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The 5 Ws of Wrongful Death Suits


If you have a wrongful death suit on your hands, you may be at a loss as to what to do next.  You may be grieving, and may be lost and confused regarding whether and how to pursue your claim.  Consider the 5 Ws of wrongful death- who, what, when, where, and why- before you turn to the “how”.


A wrongful death suit is filed by the executor or administrator of a deceased person’s estate.  That person is generally named in the person’s estate plan.  Although it’s the executor or administrator that brings the claim, they are actually bringing it on behalf of the deceased person’s surviving family members.  The surviving spouse and children, surviving parents (if there is no spouse or child) and the heirs at law of the deceased person (if there are no parents, spouses, or children) can recover in a wrongful death case.


South Carolina Code of Laws section 15-51-10 defines a “wrongful death” as one that is caused by the “wrongful act, neglect, or default” of another. The wrongful act, neglect, or default that causes the death must be the type of action for which a personal injury claim could be filed if the deceased had lived.  Think of wrongful death suits like a personal injury suit in which the plaintiff is no longer available, and you have a good grasp of what a wrongful death suit is.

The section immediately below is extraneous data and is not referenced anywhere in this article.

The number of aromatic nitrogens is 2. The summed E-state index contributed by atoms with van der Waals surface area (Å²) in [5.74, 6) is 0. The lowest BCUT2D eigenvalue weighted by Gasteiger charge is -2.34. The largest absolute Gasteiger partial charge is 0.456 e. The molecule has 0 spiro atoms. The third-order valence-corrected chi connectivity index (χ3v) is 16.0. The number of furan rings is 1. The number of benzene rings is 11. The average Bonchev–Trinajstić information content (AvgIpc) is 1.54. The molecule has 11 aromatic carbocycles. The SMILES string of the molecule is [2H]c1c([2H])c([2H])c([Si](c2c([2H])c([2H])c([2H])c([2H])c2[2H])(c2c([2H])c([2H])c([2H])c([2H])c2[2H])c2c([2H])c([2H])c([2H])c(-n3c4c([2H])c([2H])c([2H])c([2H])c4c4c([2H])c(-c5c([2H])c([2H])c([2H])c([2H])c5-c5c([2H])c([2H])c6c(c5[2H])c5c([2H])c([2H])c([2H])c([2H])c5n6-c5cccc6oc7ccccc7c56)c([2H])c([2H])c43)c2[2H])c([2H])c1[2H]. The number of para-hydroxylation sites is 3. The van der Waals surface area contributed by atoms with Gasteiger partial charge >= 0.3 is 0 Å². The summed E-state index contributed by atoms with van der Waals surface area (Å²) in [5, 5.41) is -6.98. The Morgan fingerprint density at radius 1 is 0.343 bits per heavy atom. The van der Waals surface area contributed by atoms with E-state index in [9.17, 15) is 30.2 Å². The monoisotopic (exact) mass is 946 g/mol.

South Carolina, like most states, has a statute of limitations for filing wrongful death suits.  This means you must file before a specific deadline in order to have a viable claim.  In South Carolina, the wrongful death suit must be filed within three years of the date of the deceased person’s death. 


Wrongful death suits are generally filed in the same place as where the death took place.  You would file a wrongful death suit in a South Carolina court. 


If someone has been the victim of a wrongful death, their descendants and family members deserve compensation for what was lost.  Even though it is difficult to assign a cost to a loss of a human life, you may be entitled to funeral and burial expenses, medical bills, lost wages and benefits, property damage, loss of consortium with the deceased person, and pain and suffering.  If someone you love has been the victim of wrongful death, it further means that someone must be held liable for their negligence and participation in the death.  Compensation can both make you whole and function as a penalty against the party responsible for the decedent’s death. 


Many attorneys will claim to be qualified to take on a wrongful death case.  And you may wish to meet with several Columbia wrongful death attorneys before choosing one who will be a good fit for you and your family.  However, the law surrounding wrongful death can be complicated and messy.  Find an attorney with specific experience in wrongful death.  You can find one at The Stanley Law Group.  Call 803-799-4700 and set up a consultation today.

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